|USA, you should be proud of doctor Robert Frascino and follow his example. a man of honour.
Apr 8, 2006
I want to tell you that you are an inspiration for all the people in the world with AIDS. You chose your path and instead of being selfish and turn only to you, you chose to help the others, you are truly an example to follow. Sorry for my English I write you from Barcelona,spain, I am a school teacher but I always tell my students about importance of preventing AIDS and the importance of helping the others and give a little bit of what we have received from god.
I read your posts all the days. I also organized a brigade of my students and I take them every 15 days to help in a clinic in which they have AIDS patients and other terminal patients but most of them have AIDS:
They often ask me questions about transmission and they are sometimes concerned about the contact they have with the patients, because sometimes they cry on their shoulders, sometimes they have to hug them, I always tell them that casual contact is not a way of transmission as you say in all of your posts. They ask me a lot and I always answer according to your responses from this web page. I only want to say that in one point I do not know what to answer them and the responses I have seen in the site do not explain why the answers are in that sense: they often ask me their concern about going to the bathroom in the clinic in which we help, they say and I have red it that, feces contain AIDS, and also I know that terminal patients defecate with blood in their feces.
What my students often ask me is what if they have cuts on their back parts of their body ( near the anus or thebutt (sorry I do not know how to say it in a formal way jaja), or what if they have hemorrhoids that bleed every time they go to the bathroom ( not so rare due to the lowest amount of fibers consumed in spain) and in the cases described a splash with some blood or feces (which will not be rare) comes in direct contact with blood of my students. I always tell them not to worry because you always say in your posts that there is absolutely no risk in contracting AIDS in public bathrooms, expect having unprotected sex in bathrooms (that s what I say to them) but I don t know why you cannot be infected via the situations that I described ( I am myself not very convinced that you cannot get AIDS by sharing a bathroom with an infected person.) I also saw a post written in 1997 and anwered by Mr krull in which a women asks if you can get aids by getting a direct splash in a bathroom where a previous women left some blood from her period and Mr krull answered that if blood and blood comes in a direct contact anything is possible. However he told the women that there is no case registered of getting AIDS that way.
So to summarize all of the foregoing mentioned I only want to know why you cannot get AIDS by the situations I describe previously to be able to explain my students ( as you say that you cannot get AIDS by using public bathroom), and also does AIDS survive well in the water?, like I said for example in a public bathroom. (I know it does not survive well in the air). I also want to thank you for the time you are taking from reading this questions and I want to say to you that I am organizing a fund raising and will donate part of it to your cause. I promise you that because I am one of your biggest fans, they way you treat your forum with humor and your patience to answer questions is admirable, I admire you a lot.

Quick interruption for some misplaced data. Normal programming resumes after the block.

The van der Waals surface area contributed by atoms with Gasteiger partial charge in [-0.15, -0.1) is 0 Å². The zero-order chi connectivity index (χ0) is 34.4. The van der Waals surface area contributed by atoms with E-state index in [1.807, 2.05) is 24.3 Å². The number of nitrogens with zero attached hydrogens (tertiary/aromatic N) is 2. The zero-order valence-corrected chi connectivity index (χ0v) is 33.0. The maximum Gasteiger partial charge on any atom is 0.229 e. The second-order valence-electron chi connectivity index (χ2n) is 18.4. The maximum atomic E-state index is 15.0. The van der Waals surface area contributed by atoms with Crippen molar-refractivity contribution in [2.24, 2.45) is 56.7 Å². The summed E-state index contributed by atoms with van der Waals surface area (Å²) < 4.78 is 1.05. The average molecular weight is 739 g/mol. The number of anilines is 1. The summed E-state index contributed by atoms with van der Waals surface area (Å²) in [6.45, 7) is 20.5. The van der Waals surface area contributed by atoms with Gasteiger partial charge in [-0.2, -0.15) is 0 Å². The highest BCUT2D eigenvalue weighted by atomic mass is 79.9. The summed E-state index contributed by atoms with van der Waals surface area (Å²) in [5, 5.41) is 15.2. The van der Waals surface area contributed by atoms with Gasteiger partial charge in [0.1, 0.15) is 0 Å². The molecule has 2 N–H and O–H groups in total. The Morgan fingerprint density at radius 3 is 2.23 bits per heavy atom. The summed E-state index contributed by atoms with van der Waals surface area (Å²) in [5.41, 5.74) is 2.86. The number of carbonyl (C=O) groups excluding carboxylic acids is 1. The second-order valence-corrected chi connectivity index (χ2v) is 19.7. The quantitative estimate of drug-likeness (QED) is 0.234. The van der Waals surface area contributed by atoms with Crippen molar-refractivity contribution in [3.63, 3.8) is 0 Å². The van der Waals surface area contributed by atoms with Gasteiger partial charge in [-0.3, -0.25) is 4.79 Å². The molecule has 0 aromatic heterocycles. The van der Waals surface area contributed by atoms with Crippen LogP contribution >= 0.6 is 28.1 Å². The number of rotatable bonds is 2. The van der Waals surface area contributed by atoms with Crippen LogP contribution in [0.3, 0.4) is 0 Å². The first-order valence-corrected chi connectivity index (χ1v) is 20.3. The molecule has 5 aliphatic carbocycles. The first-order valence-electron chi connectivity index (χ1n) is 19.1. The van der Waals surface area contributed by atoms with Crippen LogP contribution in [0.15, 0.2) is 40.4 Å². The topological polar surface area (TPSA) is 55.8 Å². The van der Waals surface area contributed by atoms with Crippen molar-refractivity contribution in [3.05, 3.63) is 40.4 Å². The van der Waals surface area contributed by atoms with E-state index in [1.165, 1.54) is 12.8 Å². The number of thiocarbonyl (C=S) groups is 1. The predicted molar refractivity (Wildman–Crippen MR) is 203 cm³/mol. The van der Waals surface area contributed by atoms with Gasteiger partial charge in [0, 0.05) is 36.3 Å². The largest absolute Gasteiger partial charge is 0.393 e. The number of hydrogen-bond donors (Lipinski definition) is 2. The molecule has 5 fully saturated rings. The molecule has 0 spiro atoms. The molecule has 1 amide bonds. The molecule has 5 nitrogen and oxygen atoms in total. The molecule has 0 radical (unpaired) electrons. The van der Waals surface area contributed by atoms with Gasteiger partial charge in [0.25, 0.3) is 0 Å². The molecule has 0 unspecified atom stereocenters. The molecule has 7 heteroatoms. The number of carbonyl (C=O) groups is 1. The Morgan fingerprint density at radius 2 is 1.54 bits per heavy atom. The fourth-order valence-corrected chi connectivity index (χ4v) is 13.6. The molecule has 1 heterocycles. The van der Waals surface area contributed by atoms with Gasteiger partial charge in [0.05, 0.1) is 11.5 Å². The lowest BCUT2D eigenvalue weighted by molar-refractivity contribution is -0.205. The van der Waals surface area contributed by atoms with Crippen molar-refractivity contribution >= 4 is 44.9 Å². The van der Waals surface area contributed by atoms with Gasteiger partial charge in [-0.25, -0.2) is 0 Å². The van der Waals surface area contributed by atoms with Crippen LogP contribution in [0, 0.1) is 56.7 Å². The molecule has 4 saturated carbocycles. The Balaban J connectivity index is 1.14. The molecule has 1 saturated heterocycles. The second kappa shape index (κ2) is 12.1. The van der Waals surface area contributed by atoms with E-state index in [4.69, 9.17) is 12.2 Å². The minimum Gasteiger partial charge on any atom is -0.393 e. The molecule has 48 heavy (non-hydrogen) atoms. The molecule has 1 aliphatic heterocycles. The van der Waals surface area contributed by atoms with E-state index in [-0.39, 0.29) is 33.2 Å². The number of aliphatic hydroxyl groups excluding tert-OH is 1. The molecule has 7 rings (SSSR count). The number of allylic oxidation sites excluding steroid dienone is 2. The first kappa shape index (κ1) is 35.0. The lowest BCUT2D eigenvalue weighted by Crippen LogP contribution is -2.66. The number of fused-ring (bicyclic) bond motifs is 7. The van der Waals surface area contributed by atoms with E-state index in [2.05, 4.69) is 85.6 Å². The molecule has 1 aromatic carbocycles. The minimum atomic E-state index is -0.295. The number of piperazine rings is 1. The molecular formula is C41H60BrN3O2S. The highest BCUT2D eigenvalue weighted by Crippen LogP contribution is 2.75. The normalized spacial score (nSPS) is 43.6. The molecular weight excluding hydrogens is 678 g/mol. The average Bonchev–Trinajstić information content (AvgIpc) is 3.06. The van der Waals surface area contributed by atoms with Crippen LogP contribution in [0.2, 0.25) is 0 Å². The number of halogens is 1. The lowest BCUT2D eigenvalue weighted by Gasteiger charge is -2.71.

José. Barcelona, spain.
| Response from Dr. Frascino
Hola José from Barcelona,
Thank you for your kind comments.
To answer your question, HIV does not live very long at all outside the body, whether in air, water or public toilets. If an HIV+ patient did have blood in his/her feces, it would instantly be diluted in the toilet bowl and also not survive outside the body. Consequently the chance of getting fresh HIV-infected blood into a freshly bleeding wound via backsplash or whatever would be so remote as to be essentially nonexistent. We have been closely monitoring the HIV/AIDS pandemic for 25 years and there has never been a case of HIV transmission via this route.
It's certainly appropriate to advise your students to avoid contact with infected bodily fluids (blood, semen, cervical secretions, etc.), but they should not be concerned about using the restroom, even if they get backsplashed and have a hemorrhoid or whatever. Also, you can remind them there is no risk from some fluids, such as sweat and tears. You can find a wealth of information on how HIV is and is not transmitted on this Web site and its related links. Perhaps printing out some of this material for your kids might help. I'm delighted you have taken the initiative to organize these volunteer trips to the clinic. The lessons your students are learning there are invaluable. You and your students are to be commended and have my heartfelt thanks for demonstrating compassion to those in need.
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